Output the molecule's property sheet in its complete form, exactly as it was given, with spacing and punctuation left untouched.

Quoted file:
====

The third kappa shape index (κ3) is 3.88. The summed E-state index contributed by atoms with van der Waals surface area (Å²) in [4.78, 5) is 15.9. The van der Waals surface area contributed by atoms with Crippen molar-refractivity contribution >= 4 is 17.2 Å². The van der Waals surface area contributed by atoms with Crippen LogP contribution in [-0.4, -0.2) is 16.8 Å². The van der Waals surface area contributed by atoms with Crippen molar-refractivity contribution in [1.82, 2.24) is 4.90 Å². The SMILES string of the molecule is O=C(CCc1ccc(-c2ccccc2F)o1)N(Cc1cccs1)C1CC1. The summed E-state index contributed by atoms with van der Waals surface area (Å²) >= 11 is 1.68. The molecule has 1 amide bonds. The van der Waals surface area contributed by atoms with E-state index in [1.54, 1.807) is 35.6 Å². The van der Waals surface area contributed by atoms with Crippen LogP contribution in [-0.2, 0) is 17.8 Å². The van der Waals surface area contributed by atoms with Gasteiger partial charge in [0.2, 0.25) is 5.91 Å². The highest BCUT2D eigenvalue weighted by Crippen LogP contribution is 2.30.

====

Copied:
The third kappa shape index (κ3) is 3.88. The summed E-state index contributed by atoms with van der Waals surface area (Å²) in [4.78, 5) is 15.9. The van der Waals surface area contributed by atoms with Crippen molar-refractivity contribution >= 4 is 17.2 Å². The van der Waals surface area contributed by atoms with Crippen LogP contribution in [-0.4, -0.2) is 16.8 Å². The van der Waals surface area contributed by atoms with Crippen molar-refractivity contribution in [1.82, 2.24) is 4.90 Å². The SMILES string of the molecule is O=C(CCc1ccc(-c2ccccc2F)o1)N(Cc1cccs1)C1CC1. The summed E-state index contributed by atoms with van der Waals surface area (Å²) >= 11 is 1.68. The molecule has 1 amide bonds. The van der Waals surface area contributed by atoms with E-state index in [1.54, 1.807) is 35.6 Å². The van der Waals surface area contributed by atoms with Crippen LogP contribution in [-0.2, 0) is 17.8 Å². The van der Waals surface area contributed by atoms with Gasteiger partial charge in [0.2, 0.25) is 5.91 Å². The highest BCUT2D eigenvalue weighted by Crippen LogP contribution is 2.30.